“You should go!”

I was on the phone with a friend, because there was no texting or Facebook. She was saying how some of our friends were spending a long weekend out in the wine country of Sonoma.

“Go!” she said.

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So we did. In a matter of a few weeks’ time, we found a place to stay, got plane tickets, boarded the dogs, and off we went. One of the best trips we ever had. Notice, I didn’t mention kids, because we didn’t have any yet.

travel tips for special needs families
With the right preparation, everyone will have fun.

Special Needs Travel

Fast forward 10 or 15 years, and when I was planning a trip to DC with my friend Blake, she said to me, “I love your Type A Personality. You can plan all my trips.” What prompted that comment was that I had a printed walking map of DC, and on it, I had marked where restrooms and affordable eating and quiet places are.

With a disabled child, I plan ahead and know where all the bathrooms are. But, you know what? No regrets. Travel is different, but we still travel.

I know I’ve told this anecdote several times, but when we first got Kevin’s diagnosis, one bit of advice that our geneticist gave us was to try to live as normal life as possible. Specifically, she said not to give up vacations and recreation time for fear of our child missing therapies and maybe not progressing.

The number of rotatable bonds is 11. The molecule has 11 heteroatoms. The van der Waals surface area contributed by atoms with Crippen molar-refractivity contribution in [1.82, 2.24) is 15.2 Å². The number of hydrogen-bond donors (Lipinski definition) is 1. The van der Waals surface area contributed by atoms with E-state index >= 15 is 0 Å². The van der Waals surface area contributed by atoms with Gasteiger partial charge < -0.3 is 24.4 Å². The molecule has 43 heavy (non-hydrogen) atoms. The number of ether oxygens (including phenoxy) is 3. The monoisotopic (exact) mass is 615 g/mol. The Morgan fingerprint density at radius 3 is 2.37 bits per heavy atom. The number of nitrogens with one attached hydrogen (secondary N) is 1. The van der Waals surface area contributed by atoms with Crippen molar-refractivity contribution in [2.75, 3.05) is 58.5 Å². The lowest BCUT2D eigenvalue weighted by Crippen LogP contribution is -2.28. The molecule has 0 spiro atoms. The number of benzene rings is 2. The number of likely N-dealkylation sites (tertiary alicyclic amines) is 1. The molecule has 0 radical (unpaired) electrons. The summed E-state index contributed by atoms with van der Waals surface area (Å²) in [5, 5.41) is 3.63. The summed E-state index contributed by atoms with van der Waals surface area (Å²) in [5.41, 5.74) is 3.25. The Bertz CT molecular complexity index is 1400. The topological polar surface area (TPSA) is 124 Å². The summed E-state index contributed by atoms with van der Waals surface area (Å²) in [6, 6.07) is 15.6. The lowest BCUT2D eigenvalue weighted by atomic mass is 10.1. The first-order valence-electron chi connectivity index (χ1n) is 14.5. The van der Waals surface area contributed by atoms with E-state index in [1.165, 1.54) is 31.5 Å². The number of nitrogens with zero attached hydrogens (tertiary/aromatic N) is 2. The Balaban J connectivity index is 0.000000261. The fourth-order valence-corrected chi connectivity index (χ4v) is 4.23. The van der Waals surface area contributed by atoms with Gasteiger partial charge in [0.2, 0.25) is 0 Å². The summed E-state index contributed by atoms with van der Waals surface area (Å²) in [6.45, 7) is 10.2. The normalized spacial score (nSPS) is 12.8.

I actually majored in Recreation (no, really) in college so I do know the value of recreation, downtime, and fun and how necessary it is for personal growth.

checkerboard mesa zion
Kevin checks out Checkerboard Mesa at Zion National Park.

And, I can also say with confidence  is that I don’t have one regret, one ‘terrible’ memory, or one thought of “Jeez, that is a trip we should have skipped!” And I am so glad that he is a part of all the special memories we have.

child overlooking bryce
Me & Kevin at Bryce Canyon, his first trip out there.

So what have been some of the keys to our success? I’ll share!

Disability Travel Tips

  1. Local hospitals or medical centers-We have traveled to some very remote areas. There’s not even a CVS for hundreds of miles (so much for the Minute Clinics!). But if there is an emergency, where will you go? Do your research online ahead of time and know where to go. Find out if they take your insurance.
  2. Have plenty of medications-Or the availability of refills. Many insurance companies only allow you to refill prescriptions every 30 or 90 days. Double-check when yours will run out and make sure you have enough to get you through the vacation.
  3. Consider travel insurance-If your child is medically fragile or medically complex, you should consider travel insurance. If you have planned a very expensive vacation, probably with non-refundable plane tickets, what will you do if your child gets sick and cannot go? Travel insurance will protect you if that happens. Sure, if you don’t need it, it seems like a waste of money. But generally, it’s a small percentage of the cost of the trip. And you’d be surprised at the number of families I know who have benefited from it, including my own!